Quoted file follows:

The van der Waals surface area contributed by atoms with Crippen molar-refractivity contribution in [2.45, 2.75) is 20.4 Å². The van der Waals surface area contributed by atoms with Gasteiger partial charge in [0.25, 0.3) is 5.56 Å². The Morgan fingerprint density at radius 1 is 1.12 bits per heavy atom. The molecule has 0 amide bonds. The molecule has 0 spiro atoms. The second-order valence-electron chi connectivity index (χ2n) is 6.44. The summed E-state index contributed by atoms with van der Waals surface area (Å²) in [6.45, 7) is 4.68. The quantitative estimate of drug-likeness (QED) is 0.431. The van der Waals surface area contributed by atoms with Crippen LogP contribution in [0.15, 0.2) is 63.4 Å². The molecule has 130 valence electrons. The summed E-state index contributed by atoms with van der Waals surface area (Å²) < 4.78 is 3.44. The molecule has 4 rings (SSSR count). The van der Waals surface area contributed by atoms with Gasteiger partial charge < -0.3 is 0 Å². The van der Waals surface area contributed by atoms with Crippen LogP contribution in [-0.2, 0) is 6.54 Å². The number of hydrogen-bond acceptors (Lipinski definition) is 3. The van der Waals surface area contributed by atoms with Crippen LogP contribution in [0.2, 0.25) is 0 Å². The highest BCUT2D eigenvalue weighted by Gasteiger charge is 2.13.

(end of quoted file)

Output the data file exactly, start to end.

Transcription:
The van der Waals surface area contributed by atoms with Crippen molar-refractivity contribution in [2.45, 2.75) is 20.4 Å². The van der Waals surface area contributed by atoms with Gasteiger partial charge in [0.25, 0.3) is 5.56 Å². The Morgan fingerprint density at radius 1 is 1.12 bits per heavy atom. The molecule has 0 amide bonds. The molecule has 0 spiro atoms. The second-order valence-electron chi connectivity index (χ2n) is 6.44. The summed E-state index contributed by atoms with van der Waals surface area (Å²) in [6.45, 7) is 4.68. The quantitative estimate of drug-likeness (QED) is 0.431. The van der Waals surface area contributed by atoms with Crippen LogP contribution in [0.15, 0.2) is 63.4 Å². The molecule has 130 valence electrons. The summed E-state index contributed by atoms with van der Waals surface area (Å²) < 4.78 is 3.44. The molecule has 4 rings (SSSR count). The van der Waals surface area contributed by atoms with Gasteiger partial charge < -0.3 is 0 Å². The van der Waals surface area contributed by atoms with Crippen LogP contribution in [-0.2, 0) is 6.54 Å². The number of hydrogen-bond acceptors (Lipinski definition) is 3. The van der Waals surface area contributed by atoms with Crippen LogP contribution in [0.2, 0.25) is 0 Å². The highest BCUT2D eigenvalue weighted by Gasteiger charge is 2.13.